The country is occupied by the Japanese imperialists. Koppun is selling flowers at the market to get some money to buy medicine for her sick mother. Her brother has joined the resistance ... See full summary »
The country is occupied by the Japanese imperialists. Koppun is selling flowers at the market to get some money to buy medicine for her sick mother. Her brother has joined the resistance movement and Koppun joins him under the leadership of the Great Leader, Comrade Kim Il Sung, to throw out the foreign occupants. Written by
Initially somewhat touching but degenerates into communist propaganda later on.
The movie starts in a small, nameless village somewhere in Korea during the Japanese colonial era. Wicked capitalist farmers backed by the "Jap" Imperial Army oppress the Korean people, but none more so than the titular character. Her father is dead from overwork, her mother is indebted to his former employers and has to do their laundry, and grind rice into flour for their constant banquets, despite her own life threatening illness. These vile capitalists beat and abuse their workers, and give out "charity" to the peasants in the form of rice rations that have to be paid back at a 2:1 ratio. As if there were not enough suffering in Koppun's life, her little sister was blinded by the farmer's wife for daring to touch a roasting nut when she was hungry. The evil woman threw a pot of boiling wild ginseng into Sun Hi's face, blinding her for life. Koppun's older brother is arrested by the Japanese at the behest of the farmers after he sets fire to their store rooms to avenge his sister's injury, and is promptly shipped off to prison without trial.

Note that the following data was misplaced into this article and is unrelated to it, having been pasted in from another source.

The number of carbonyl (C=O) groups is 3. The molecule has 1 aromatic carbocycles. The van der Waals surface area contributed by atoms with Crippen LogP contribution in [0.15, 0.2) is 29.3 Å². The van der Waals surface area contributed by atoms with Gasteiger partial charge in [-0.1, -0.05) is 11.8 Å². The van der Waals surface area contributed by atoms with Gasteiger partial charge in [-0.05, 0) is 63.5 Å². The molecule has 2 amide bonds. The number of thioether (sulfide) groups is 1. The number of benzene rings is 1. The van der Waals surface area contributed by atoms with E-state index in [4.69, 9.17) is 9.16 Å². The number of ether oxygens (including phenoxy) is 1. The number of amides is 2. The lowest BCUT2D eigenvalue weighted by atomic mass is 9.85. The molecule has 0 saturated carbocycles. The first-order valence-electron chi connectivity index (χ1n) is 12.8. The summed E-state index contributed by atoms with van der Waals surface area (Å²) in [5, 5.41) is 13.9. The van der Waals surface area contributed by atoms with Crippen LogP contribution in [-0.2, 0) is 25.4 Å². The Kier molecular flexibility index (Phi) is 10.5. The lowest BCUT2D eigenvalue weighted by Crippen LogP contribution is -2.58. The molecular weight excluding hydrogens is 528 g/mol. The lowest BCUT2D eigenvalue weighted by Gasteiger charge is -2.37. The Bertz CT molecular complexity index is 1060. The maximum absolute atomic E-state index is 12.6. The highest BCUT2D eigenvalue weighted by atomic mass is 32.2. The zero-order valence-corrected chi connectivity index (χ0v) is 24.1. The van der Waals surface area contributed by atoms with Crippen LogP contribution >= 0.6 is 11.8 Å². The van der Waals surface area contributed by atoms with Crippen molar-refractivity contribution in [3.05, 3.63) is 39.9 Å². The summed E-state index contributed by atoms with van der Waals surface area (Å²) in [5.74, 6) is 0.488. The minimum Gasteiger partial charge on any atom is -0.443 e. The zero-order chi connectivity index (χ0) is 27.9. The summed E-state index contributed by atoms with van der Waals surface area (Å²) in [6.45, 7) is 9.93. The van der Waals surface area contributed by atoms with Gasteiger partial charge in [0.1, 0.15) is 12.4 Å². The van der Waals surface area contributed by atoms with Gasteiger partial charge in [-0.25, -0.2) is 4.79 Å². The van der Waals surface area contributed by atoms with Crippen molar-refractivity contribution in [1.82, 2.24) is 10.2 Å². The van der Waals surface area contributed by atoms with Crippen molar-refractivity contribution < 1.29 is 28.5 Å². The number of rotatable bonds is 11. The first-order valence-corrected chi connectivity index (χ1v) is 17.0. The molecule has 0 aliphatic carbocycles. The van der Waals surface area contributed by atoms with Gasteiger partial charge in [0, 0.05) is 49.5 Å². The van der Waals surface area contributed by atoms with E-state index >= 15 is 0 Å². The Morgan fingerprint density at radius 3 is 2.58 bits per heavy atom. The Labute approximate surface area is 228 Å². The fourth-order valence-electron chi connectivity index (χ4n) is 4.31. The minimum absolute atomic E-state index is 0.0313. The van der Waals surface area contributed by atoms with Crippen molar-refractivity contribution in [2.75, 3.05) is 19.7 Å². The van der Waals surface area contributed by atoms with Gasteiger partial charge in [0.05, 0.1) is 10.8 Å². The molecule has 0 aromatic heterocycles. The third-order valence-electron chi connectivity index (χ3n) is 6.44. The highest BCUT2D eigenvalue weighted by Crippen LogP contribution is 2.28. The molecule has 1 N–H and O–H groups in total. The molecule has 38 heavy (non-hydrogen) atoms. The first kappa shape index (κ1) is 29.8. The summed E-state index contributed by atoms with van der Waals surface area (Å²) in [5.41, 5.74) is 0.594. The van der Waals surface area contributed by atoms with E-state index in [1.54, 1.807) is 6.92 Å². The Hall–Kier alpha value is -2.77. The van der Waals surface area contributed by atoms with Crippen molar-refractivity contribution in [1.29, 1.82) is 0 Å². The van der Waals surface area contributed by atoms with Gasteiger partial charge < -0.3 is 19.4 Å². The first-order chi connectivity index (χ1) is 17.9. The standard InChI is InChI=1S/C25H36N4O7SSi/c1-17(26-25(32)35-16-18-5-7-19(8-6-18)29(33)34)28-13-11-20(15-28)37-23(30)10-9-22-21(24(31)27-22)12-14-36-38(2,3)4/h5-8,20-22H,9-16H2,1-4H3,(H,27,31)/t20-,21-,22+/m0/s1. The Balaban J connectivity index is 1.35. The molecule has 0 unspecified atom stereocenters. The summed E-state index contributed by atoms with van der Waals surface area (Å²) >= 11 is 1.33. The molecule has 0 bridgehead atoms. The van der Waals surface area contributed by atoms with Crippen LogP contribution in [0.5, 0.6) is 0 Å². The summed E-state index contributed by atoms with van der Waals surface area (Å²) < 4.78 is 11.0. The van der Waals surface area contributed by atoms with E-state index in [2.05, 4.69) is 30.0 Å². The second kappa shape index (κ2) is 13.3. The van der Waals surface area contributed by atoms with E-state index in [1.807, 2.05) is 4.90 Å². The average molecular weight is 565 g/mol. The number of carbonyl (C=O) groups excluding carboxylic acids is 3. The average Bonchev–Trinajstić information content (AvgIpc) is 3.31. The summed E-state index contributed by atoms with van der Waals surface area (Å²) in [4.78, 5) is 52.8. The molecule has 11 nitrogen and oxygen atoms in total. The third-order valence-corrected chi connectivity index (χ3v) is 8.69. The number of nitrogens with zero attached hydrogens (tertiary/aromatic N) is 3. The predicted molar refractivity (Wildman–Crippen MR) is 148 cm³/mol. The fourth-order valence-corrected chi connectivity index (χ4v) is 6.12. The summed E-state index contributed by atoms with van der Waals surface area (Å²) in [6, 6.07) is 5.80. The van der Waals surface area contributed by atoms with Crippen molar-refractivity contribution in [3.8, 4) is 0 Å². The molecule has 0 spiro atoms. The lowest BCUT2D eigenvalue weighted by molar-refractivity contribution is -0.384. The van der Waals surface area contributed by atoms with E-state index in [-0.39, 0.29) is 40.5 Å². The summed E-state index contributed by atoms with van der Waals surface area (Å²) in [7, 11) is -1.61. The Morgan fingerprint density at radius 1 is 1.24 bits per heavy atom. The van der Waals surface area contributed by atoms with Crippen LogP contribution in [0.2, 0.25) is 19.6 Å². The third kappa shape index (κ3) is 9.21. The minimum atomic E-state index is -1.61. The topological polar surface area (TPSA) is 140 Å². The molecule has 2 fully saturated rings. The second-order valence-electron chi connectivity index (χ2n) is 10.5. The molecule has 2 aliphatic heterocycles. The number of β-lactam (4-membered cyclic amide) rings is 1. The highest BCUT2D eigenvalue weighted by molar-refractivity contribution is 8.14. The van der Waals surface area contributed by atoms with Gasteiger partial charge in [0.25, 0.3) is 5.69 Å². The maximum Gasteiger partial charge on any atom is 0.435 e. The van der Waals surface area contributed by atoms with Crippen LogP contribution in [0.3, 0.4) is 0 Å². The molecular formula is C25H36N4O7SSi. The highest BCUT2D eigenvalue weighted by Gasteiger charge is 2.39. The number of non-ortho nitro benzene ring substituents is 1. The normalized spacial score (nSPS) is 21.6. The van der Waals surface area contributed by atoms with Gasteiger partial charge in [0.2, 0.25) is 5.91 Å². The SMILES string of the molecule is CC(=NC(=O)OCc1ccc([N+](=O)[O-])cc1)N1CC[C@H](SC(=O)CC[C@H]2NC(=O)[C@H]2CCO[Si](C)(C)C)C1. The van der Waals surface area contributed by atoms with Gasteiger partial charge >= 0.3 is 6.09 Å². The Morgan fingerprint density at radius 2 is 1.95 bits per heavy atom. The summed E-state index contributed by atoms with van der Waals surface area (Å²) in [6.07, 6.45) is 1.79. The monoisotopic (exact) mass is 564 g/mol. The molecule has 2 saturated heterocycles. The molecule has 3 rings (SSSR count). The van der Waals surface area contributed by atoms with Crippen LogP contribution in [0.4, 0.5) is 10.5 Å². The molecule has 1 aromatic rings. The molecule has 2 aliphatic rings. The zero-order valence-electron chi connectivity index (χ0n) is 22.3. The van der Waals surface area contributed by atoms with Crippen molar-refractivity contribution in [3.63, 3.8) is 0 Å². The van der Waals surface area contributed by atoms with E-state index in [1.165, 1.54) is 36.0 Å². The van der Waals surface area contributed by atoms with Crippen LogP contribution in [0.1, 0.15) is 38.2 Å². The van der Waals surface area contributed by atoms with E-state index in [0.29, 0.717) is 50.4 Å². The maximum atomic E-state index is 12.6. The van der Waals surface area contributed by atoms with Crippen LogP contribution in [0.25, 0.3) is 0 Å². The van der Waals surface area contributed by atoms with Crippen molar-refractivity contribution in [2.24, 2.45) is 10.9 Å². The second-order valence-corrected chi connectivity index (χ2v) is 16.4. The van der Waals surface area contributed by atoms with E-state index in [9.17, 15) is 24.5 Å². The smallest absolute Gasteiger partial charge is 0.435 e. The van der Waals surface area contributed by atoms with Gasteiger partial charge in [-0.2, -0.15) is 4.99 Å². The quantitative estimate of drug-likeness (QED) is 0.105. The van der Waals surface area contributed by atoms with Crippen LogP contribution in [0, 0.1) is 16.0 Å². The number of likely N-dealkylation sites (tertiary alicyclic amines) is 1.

Koppun's life goes from bad to worse after this point, and she is forced to sell flowers to get medicine for her mom, who can't earn any money for herself, as she is basically a slave to the Kulaks. Her efforts are hampered even though she has "enough hope to cover the whole village". Japanese collaborators spit on her, call her dirty and generally treat her very poorly. With help from a kindly old woman from the market, she manages to eventually scrape together enough money to buy the medicine, but on the very day that she reaches her goal, her mother reaches a turning point in her terminal illness and spills some rice flour because she is too weak to lift the bowl. She is then beaten to within an inch of her life by the farmer, and the sickness takes care of the rest. Koppun and Sun Hi are blissfully unaware of this, and are skipping towards home with the cure laughing and playing. This fleeting happiness is cut short when they meet the funeral procession coming down the road. A heart wrenching, exploitative scene follows with much wailing and beating of chests. It goes on too long. An authoritative voice comes out of nowhere, asking who is to blame for this tragedy. The question is left unanswered, as the audience obviously know the answer. (Psst. It's the Capitalist farmers and their Japanese organ grinders.)